Expedition Summary: Luʻuaeaahikiikapāpahākuʻiwawā

Expedition summary graphic
Ocean Exploration Trust

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Geographic Focus: US waters north of Kauō (Laysan), within the Papahānaumokuākea Marine National Monument (PMNM)

Main Operations: Seafloor mapping using ship-based sonars

Sponsor: NOAA Ocean Exploration via the Ocean Exploration Cooperative Institute


Expedition Overview

From August 19–September 13, 2022, the Ocean Exploration Trust and partners conducted a telepresence-enabled expedition aboard E/V Nautilus to map previously unmapped seafloor within the Papahānaumokuākea Marine National Monument (PMNM). The expedition used E/V Nautilus’ acoustic sonars to map areas within the expansion zone of the Monument located north of Kauō (Laysan Island). A total of 13 scientists, engineers, and students sailed on the expedition, who were supported by 7 professionals that participated remotely via telepresence technology. Throughout the mission, the team worked closely with NOAA, US Fish and Wildlife Service, and the Office of Hawaiian Affairs to co-develop culturally-relevant science, outreach and education products, particularly those targeting communities in Hawaiʻi and across the Pacific. This included working closely with Native Hawaiian and Hawaiian language practitioners to develop an expedition name reflecting Hawaiian relationships with mapping technology, as well as incorporating Hawaiian cultural values into expedition activities.

Mapping Highlights

Over 39,818 km2 of seafloor were mapped, including 37,035 km2 inside PMNM and the remainder during transits. Mapping focused on filling data gaps within the Monument expansion zone north of Koʻanakoʻa (Maro Reef), Kauō (Laysan Island), and Papaʻāpoho (Lisianski Island). Seven seamounts were mapped in their entirety for the first time. The high-resolution mapping data collected on this mission builds on previous mapping efforts inside the Monument by the E/V Nautilus and other programs. Collectively, over half of the seafloor inside the Monument has now been mapped at a high resolution. 

Recently revealed seafloor mapping features
Ocean Exploration Trust

Outreach and Public Engagement 

Live video feeds received over 42,000 views over the course of the expedition. While at sea, the team created 6 new education products and lessons, as well as hosted 72 live interactions (in English and ʻŌlelo Hawaiʻi) with schools and community events, reaching over 10,000 people in 10 US States, Puerto Rico, and Poland. This included a special event reaching the European Space Foundation’s European Rover Challenge Festival. Three professional educators and six university students sailed on the expedition, gaining valuable at-sea experience. Early expedition results were featured in 17 media stories.

At-Sea Education  

The expedition included the participation of four seafloor mapping interns. Throughout the 25 days at sea, interns obtained practical instruction on how to acquire and process seafloor mapping data collected by E/V Nautilusʻ sonars and auxiliary sensors. In addition to experiencing the life of at-sea exploration, interns were able to network with STEM professionals, and learn about the varied pathways leading to careers in ocean exploration.

Three photos side by side of the team working onboard images include Hawaiian students
Ocean Exploration Trust

Broader Impacts

Due to their natural and cultural significance, the Northwestern Hawaiian Islands and surrounding waters have undergone a long history of science, conservation, and resource management. Despite previous efforts, a large proportion of the Monument remains unmapped, hindering efforts to effectively manage its unique resources. The expedition closed knowledge gaps in support of the priorities of the Monument and its partner agencies. Expedition operations were conducted in previously unmapped areas, thus contributing directly to the National Strategy for Mapping, Exploring, and Characterizing the United States Exclusive Economic Zone (NOMEC), Seabed 2030, and the UN Decade of Ocean Science for Sustainable Development. Expedition activities also advanced NOAA mission priorities, particularly in terms of understanding ocean changes, sharing knowledge, and conserving marine ecosystems. Several students from underrepresented minority groups participated in the expedition, supporting priorities on education, diversity, and inclusion. Finally, the high-resolution mapping data collected on this mission is an essential precursor to future explorations of the region, which will undoubtedly lead to many discoveries.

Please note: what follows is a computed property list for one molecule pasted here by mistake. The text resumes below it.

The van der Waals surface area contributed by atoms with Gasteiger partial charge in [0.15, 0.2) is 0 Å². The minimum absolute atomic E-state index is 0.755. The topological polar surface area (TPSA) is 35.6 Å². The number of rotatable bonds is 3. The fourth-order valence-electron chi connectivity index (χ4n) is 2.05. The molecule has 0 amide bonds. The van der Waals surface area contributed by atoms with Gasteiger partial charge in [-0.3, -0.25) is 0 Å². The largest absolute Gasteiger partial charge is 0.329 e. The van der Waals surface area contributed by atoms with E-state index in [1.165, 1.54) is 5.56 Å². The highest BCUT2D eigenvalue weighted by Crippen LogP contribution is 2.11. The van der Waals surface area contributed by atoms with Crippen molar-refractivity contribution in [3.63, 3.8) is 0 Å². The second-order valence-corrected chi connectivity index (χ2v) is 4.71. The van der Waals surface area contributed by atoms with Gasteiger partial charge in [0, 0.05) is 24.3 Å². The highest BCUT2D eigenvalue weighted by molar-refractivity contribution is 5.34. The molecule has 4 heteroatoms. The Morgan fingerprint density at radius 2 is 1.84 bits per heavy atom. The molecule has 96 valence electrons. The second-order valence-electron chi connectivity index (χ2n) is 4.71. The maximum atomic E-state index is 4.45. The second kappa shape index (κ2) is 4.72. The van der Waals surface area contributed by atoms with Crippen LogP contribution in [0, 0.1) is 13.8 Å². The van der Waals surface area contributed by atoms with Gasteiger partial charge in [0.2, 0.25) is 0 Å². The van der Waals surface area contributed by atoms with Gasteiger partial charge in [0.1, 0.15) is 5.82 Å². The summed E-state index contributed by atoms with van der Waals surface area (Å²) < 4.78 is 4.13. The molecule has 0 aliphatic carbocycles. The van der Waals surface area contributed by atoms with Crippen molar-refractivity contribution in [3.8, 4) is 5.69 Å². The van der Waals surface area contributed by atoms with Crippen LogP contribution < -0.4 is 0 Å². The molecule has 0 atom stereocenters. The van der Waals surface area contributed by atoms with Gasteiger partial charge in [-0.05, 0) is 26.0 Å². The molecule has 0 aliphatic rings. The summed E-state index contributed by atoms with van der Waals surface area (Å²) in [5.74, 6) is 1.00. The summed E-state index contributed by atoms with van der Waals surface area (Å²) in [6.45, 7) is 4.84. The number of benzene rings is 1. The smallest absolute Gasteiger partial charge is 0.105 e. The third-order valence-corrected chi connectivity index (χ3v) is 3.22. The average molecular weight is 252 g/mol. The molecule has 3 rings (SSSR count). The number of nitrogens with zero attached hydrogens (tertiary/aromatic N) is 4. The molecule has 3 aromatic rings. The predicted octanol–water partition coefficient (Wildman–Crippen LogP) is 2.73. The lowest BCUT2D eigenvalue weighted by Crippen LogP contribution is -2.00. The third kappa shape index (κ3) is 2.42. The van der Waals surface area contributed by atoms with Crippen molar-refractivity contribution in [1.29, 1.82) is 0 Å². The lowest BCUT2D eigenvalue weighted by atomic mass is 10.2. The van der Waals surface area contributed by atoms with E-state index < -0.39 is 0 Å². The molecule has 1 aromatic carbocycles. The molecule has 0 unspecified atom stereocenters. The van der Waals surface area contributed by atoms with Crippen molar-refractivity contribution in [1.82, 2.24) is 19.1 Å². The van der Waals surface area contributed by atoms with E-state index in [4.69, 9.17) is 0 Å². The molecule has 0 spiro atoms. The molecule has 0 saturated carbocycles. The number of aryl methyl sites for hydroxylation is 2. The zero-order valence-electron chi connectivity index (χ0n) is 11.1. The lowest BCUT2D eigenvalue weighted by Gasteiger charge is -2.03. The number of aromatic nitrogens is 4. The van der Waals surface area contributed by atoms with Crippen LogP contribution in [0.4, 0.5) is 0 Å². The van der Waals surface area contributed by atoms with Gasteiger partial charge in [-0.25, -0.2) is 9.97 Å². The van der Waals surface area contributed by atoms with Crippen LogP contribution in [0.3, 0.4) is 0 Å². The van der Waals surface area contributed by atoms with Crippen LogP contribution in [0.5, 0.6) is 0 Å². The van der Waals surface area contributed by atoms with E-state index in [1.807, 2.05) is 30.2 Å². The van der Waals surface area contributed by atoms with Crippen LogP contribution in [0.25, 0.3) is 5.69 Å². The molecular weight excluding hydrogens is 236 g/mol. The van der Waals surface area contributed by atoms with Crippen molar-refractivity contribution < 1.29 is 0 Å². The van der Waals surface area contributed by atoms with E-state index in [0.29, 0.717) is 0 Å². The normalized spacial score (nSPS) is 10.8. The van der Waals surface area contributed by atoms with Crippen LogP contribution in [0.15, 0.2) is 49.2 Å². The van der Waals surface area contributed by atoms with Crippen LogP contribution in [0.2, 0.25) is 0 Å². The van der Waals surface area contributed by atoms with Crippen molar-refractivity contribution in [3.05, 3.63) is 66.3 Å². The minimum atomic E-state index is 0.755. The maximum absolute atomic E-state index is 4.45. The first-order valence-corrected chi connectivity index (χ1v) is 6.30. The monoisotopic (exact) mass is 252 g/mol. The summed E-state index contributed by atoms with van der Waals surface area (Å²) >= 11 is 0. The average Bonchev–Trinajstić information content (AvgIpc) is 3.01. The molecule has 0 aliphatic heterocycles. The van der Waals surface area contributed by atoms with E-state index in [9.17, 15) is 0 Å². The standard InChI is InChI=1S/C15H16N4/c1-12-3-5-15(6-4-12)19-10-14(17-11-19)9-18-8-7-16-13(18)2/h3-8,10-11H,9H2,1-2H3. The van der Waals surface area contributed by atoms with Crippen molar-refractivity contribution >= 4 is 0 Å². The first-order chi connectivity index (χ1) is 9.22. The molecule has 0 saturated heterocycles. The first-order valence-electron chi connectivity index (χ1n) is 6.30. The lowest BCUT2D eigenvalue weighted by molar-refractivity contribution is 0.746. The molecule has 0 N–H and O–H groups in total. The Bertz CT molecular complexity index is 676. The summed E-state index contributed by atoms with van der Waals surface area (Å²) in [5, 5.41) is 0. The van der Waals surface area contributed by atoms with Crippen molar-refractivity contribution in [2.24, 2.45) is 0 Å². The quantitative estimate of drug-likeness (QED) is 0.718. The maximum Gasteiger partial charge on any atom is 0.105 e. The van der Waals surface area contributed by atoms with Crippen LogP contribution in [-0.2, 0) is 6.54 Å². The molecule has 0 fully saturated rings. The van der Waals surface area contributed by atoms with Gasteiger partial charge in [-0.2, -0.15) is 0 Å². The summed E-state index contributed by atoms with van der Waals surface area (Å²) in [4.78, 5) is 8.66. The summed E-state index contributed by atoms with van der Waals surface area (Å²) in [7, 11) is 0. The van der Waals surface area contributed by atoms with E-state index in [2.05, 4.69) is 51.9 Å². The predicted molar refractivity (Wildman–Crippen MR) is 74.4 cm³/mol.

Data Access

All data collected on the mission, including mapping, oceanographic and meteorological will be sent to publicly-available repositories for archiving, links to which are provided below. In the interim, expedition data is available upon request. Background information, highlight images, and educational materials are already publicly available via the expedition website.



Expedition documentation (daily reports, event logs, chat logs)

Marine Geoscience Data System

Seafloor mapping (multibeam and sub-bottom)

Rolling Deck to Repository and

Marine Geoscience Data System

Ship navigation 

Rolling Deck to Repository and

Marine Geoscience Data System

Ship-sensor environmental data (CTD, O2, air temperature, sea surface temperature)

Rolling Deck to Repository and

Marine Geoscience Data System



Thanks to the captain and crew of E/V Nautilus, the Nautilus Corps of Exploration, the Ocean Exploration Trust, and all that supported the expedition from shore. Expedition activities were conducted under Permit PMNM-2022-007 authorized by the State of Hawaiʻi, NOAA, and US Fish and Wildlife Service. The expedition was funded by NOAA Ocean Exploration via the Ocean Exploration Cooperative Institute.